$42 M Sale Price On Los Hermanos Ranch A Sign It Will Host Solar Farm

It appears that the transformation of 2,450-acre Tres Hermanos Ranch, which lies at the confluence of San Benrardino, Los Angeles and Orange counties, will not be converted into more than 15,000 homes. Rather, the sprawling property now appears to be slated to be developed as a solar farm.
The ranch lies within and abuts Tonner Canyon, consisting of oak woodlands, riparian habitat, rolling hillsides, canyon creeks, cattle pastures and grazing land for longhorn steers, chaparral that offers cover for bobcats, mountain lions, skunks and opossum, scattered black walnut trees and glades that hum with the buzz of honey bees at certain times of the year. It was purchased by the City of Industry’s Redevelopment Agency for $12.1 million in 1978 from the heirs of the three magnates who acquired the ranch and gave it its name – Oil baron Tom Scott; Harry Chandler, former publisher of the Los Angeles Times; and William Rowland, son of John Rowland, who led pioneers over the Santa Fe Trail to California and the San Gabriel Valley in the 1840s.
With the close-out of all redevelopment agencies up and down the state in 2011, the property passed into the hands of the successor agency to the City of Industry Redevelopment Agency. There has been growing speculation that the property would be spun off to the highest bidder, meaning an entity intent on wringing from the land the most profit, which at this juncture would mean having it developed into a high density residential subdivision.
The oversight board to the successor agency last week, however, in a narrow 4-3 vote, called for selling the property to the City of Industry for $41.65 million. That bypasses an offer from GH America Inc. and its partner, South Coast Communities of Irvine, to take the property off the successor agency’s hands for $101 million. If that sale had been made, inevitably the developers would have mounted an effort including political donations, lobbying, building entitlement applications and legal action to force the cities of Diamond Bar, Chino Hills, Brea and the counties of San Bernardino, Los Angeles and Orange to make way for intensive development of the property.
In Chino Hills, the portion of Tres Hermanos Ranch within its boundaries is located on both sides of Grand Avenue in Chino Hills.
The oversight board is requiring the City of Industry to include a restrictive covenant that limits the use of the property to a renewable energy project, utility augmentation, open space, public use, and preservation.
According to Industry City Manager Paul Philips, the GH America/South Coast Communities offer entailed no such restrictive covenant. The lower cost will give the purchaser greater leeway toward developing the property into a renewable energy enterprise, Phillips said.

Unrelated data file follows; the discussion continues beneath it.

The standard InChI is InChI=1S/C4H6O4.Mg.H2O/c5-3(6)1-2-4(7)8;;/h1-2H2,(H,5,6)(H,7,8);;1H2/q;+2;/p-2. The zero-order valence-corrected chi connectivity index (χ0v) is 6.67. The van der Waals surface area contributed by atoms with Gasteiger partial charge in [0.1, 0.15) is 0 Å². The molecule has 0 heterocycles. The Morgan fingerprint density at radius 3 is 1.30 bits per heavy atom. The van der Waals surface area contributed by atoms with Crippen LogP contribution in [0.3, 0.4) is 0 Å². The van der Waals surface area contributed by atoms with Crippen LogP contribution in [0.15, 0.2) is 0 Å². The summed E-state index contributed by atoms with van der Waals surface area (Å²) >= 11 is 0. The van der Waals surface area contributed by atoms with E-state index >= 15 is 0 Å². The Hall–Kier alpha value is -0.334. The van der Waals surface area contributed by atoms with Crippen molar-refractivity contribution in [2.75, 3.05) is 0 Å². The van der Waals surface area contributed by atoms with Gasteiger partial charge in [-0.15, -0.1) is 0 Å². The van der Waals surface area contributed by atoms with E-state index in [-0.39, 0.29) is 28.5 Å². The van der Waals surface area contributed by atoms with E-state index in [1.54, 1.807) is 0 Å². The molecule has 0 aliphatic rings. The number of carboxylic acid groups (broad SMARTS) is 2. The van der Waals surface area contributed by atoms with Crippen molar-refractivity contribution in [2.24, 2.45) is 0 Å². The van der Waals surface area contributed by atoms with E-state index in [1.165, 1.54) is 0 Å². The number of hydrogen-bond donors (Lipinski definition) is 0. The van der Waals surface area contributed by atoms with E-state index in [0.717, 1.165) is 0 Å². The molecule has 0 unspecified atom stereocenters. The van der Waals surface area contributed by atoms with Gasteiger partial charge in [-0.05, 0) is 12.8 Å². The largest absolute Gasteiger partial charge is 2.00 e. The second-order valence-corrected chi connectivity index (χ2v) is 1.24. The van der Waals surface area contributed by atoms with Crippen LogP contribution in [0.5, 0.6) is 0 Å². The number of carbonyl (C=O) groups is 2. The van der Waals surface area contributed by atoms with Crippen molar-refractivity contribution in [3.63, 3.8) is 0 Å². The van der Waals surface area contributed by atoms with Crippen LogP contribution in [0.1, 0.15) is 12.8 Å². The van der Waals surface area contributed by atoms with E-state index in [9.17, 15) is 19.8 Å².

According to Industry officials, much of the acreage will remain undisturbed or will otherwise be committed toward recreational and open space purposes.
One impetus toward utilizing the property for a solar project is that there is solid opposition from nearby residents and local governments to developing the property residentially.
Under Chino Hills’ current general plan, the property on its side of the city limits could be developed to an intensity of no more 467 housing units. In Diamond Bar, the number of units there at present could not exceed 624. .But zoning and density restrictions can be changed through council action. Developmental interests, by providing money to the campaign funds of the decision-makers, could persuade them to significantly alter those standards and limitations.
Despite the words of comfort offered by City of Industry officials with regard to maintaining open space, there were no commitments within Industry’s documents to guaranteeing property within the confines of Tres Hermanos Ranch will be off limits for development once the conversion is under way. This has alarmed some Chino Hills residents.
Moreover, there are a number of residents in both Chino Hills, Diamond Bar and Orange County who are uncomfortable with constructing a solar farm on the property.
A common theme among many who attended the hearing in Industry last week was that the City of Industry, which has a considerable history of graft and corruption among its elected leadership, cannot be trusted. Industry officials, however, said that if the outlying communities are patient, they will be satisfied when the completed plans on the proposal are released.   –Mark Gutglueck

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